Say what? Cloud computing servers installed in our homes? On Thursday, Evan Ackerman in IEEE Spectrum recalled a bold idea from Microsoft Research and University of Virginia authors in their paper "The Data Furnace: Heating Up with Cloud Computing," exploring the use of cloud computing servers installed in homes and offices to provide heat and hot water, inexpensively and efficiently.
The "data furnace concept," said Ackerman, is one in which the two sides win. The consumer gets heat and the cloud computing business reduces costs in building and maintaining data centers. Enter Cloud&Heat Technologies, a German company which uses the waste heat from their cloud servers to heat water and buildings. Cloud&Heat considers itself as a Green Cloud. Its service takes a different path from running big data centers which consume great amounts of electricity, much of which is lost as waste heat while enormous power-hungry air conditioning systems keep the temperatures down. Ackerman reported their heaters are big, insulated metal cabinets "crammed with hard drives, controller boards, and some fans." Users hook them up to water systems, electricity, and Internet. The company pays for the Internet connection and the power required to keep it running (Cloud&Heat said the supply of energy and servicing and maintenance are free of charge for the user for a guaranteed minimum period; costs of initial purchase are comparable to those for other heating systems) and the user gets warm air and hot water— as they quietly perform cloud computing tasks. "The Cloud&Heat customer pays only a one-time, initial purchase price of 12,000 euros. Cloud&Heat assumes all subsequent costs for a period of at least 15 years," they said.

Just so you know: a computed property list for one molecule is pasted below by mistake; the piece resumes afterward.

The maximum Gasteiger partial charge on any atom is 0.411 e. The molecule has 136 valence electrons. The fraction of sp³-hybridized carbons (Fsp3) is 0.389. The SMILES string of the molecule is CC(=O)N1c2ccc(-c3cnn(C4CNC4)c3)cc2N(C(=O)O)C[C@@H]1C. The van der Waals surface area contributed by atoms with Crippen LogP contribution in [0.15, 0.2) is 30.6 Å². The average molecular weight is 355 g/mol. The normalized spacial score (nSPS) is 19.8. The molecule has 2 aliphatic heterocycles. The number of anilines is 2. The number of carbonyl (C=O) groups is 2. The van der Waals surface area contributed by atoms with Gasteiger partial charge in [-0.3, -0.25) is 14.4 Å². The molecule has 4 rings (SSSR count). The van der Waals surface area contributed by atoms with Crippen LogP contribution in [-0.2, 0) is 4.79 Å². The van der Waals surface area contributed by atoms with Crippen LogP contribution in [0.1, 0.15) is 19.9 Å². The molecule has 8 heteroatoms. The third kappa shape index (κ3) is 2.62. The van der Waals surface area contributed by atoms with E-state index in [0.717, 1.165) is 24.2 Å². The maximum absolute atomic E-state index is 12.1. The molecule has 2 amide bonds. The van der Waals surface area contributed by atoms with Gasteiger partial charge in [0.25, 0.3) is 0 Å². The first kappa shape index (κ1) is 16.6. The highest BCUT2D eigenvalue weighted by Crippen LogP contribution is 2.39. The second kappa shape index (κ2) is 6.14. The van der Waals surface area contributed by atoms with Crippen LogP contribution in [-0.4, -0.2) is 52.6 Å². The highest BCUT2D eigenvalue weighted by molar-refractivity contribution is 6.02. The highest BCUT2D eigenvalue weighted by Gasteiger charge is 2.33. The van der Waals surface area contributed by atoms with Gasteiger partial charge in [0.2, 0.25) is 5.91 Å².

A prerequisite for the use of Cloud&Heat is the presence of a buffer tank with a capacity of between 500 L and 2000 L, an Internet connection of at least 50 Mbit/s, a three-phase 400 V power connection and 3 x 16 A (cooker connection box) and a separate meter panel. "A centralized air handling system with controlled ventilation and extraction via heat exchangers is advantageous for the use of Cloud&Heat but not a requirement," according to the company.
How it works: the heating system involves a fireproof cabinet equipped with servers and installed in the building to be heated. The servers generate heat, which is fed into a buffer tank. The tank supplies the hot water system and heats the domestic hot water. The waste heat generated is used to heat the building. What happens in summer, or if the weather turns warm? A combination of Cloud&Heat with an air handling system means the heat not required is transported out of the building via a bypass. Cloud&Heat adapts the heat output to the building itself in accordance with the heat demand and the return temperature. Excess heat can also be dissipated, said the company, to the outside air via a re-cooler, fitted on the roof, for example.
But wait. In storing your data under a decentralized data center system, how do you know your data is secure? "The owners of the buildings do not have access to the server cabinets in the buildings. Only employees of Cloud&Heat have access to the server cabinets. Moreover, the server cabinets are protected through various measures and algorithms. The storage of data takes place using complete encryption," the company stated.
Server locations are in Germany only. The cloud is based on OpenStack (Havana release) and is compatible with cloud IaaS services from AWS [Amazon Web Services] (EC2, S3, EBS).